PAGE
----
For nearly 20 years, Cataldo and Servant worked together in Africa and in 1996 started Operation Servant, a humanitarian organization in Niger that since 1996 has offered reconstructive surgery in one of the poorest areas in the world. Cataldo and Servant developed surgical techniques to help children suffering from Nom, a rapidly progressive polymicrobial, often gangrenous, infection of the mouth.
Noma is a disease of poverty and especially attacks children whose health is compromised by bad hygiene, malnutrition and illnesses like chicken pox or measles. It starts as an ulcer in the mouth and then spreads to the soft tissue and bone, and eventually the brain. It's almost always fatal.
"Most of the children, they lose half of their face," says Cataldo. He and Servant's work treating Noma has now made it possible to perform facial reconstruction in one or two surgeries, instead of the four or five needed previously. Cataldo and Servant recently completed a book about their work in the hopes that their facial reconstruction techniques will be taken up by doctors around the world.
Dr. Adel Laoufi worked with Servant as clinic director during Servant's time at Saint Louis hospital. This is Laoufi's written homage to the late professor:
"2016 has taken many stars from us. However, for me Dec. 29 marks the saddest of these losses. It's difficult to describe in so few lines all those hours we spent together in the operating room. I will always remember the image of the supposedly “inoperable” 80-year-old patient, on whom we operated together for countless hours between Christmas and the New Year to remove a complex facial tumor, and subsequently to reconstruct the patient's entire eyelid. The hours and hours of complex and meticulous work were what allowed the patient to spend a few more years with their children and grandchildren. Jean Marie had a very nurturing personality, which made him a personable and caring man. You also had to respect his surgical genius immensely. I was lucky enough to be able to see him again a few months ago with my friends and colleagues Gregory Staub and Christelle Santini in a café, where he told us of his passion for African art."
"Jean Marie You were a good man;
• An honorable and fair man, but not inflexible. You knew how to bend but not break;
• You loved people;
• and you will always be remembered by your loving students."
In an open letter, Malagasy doctor M. Rakotomalala offered a final farewell to his old friend:
"I know you wouldn't have wanted me to write this letter: to speak of you, to pay you homage, to say that I am inconsolably sad after the announcement of your death that you predicted countless times. But I'm going to do so anyway because, throughout our 20 years of friendship, I haven't always done what you told me to."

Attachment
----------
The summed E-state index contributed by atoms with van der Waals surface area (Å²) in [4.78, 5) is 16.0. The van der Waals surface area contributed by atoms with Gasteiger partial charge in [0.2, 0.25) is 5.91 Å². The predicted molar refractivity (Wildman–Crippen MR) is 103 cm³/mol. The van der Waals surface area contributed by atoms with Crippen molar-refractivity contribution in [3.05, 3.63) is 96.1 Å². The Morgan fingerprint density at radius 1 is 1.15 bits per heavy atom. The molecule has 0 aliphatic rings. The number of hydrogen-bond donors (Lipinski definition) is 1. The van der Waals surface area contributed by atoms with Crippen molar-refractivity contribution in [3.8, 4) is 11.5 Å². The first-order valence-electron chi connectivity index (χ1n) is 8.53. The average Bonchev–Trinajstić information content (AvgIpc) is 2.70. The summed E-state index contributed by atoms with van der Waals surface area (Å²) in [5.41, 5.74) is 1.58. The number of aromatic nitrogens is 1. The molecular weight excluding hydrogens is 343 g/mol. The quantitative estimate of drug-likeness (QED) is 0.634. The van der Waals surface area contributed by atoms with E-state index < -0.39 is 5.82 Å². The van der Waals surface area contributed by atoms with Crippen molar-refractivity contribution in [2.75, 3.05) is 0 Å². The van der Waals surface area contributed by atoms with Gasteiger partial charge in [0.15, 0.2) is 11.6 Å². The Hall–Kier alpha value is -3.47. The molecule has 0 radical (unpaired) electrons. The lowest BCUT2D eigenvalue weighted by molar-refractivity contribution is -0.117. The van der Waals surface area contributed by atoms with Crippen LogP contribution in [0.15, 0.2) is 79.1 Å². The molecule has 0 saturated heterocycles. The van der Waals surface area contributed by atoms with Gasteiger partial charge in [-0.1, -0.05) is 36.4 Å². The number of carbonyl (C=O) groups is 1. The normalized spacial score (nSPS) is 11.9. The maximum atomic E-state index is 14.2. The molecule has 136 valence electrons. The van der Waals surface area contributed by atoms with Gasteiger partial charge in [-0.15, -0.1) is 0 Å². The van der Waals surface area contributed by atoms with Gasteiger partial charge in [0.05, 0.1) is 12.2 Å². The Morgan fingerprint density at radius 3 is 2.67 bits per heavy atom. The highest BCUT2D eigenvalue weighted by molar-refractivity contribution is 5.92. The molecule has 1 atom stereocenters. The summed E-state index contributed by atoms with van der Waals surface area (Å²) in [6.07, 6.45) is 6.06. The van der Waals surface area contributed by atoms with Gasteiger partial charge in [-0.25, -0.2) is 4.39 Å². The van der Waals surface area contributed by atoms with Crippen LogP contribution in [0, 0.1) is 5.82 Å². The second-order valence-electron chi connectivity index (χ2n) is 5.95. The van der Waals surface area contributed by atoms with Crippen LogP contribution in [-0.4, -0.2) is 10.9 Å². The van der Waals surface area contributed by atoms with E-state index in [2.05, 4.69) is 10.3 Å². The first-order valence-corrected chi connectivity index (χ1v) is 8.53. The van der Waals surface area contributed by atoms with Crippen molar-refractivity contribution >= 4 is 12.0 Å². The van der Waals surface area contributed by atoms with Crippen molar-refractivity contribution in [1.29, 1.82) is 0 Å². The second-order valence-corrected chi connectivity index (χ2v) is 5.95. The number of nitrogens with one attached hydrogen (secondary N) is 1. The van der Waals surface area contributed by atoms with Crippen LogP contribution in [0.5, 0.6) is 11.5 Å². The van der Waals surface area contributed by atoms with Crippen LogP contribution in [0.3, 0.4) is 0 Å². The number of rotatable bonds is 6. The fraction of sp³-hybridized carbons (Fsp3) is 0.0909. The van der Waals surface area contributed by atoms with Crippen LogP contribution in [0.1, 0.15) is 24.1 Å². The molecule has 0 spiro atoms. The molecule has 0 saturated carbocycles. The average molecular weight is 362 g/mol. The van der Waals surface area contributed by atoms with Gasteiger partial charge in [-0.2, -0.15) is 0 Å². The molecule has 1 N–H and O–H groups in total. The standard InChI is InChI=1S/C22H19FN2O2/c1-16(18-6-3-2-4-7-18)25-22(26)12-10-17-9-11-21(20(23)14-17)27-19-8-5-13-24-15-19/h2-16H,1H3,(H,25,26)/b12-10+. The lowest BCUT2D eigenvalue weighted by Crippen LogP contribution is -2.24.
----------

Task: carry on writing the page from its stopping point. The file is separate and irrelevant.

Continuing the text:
"Just like the day when, right after you'd removed my malign tumor, you watched me travel across the Atlantic to attend my students’ graduation ceremony. The idea was crazy, but I was free. Free to take such an inconsiderate risk, free of life, free of death. “Do what you want.” These were the words you said to me, but there was no hint of anger in your voice. In fact, you actually respected my choice."
"This was the driving force of your life: not to judge others, forgetting your own wants and needs, and the passion of others. More importantly, you always knew that it was important to accept the consequences of your actions. The long reconstructive surgery missions in Niger after you'd undergone a coronary bypass. Attending my daughter's baptism, supported only by a cane and facing an uncertain recovery, amidst the row and euphoria of our family gathering. Coming to visit us after her accident a week later, even though you could hardly walk or speak."
"There was also Bistrot Mazarine's coq au vin, after you'd just found out that you had leukaemia. All those cigarettes and coffees your drank, against all advice. I told you to stop and you replied with a little smile, which told of how little consideration you had for your own well being."
"When we first met in Niger in 1991, you'd already been working there for six years. And by either accident or a miracle, you gave us 20 years of beautiful friendship, fixed our broken bodies with your hands of a master craftsman, and brought your immense heart into our pitiable and heroic lives."
"Gifted, selfless, free. You were a giant among men. Farewell, my friend. Goodbye, Jean-Marie"
Writing on Facebook in fewer, but no less poignant, words, Borhane Belkhiria summarized the memory that will remain with Jean-Marie Servant's family and loved ones: “Geniuses are comets, destined to burn in order to make our generation a little brighter.”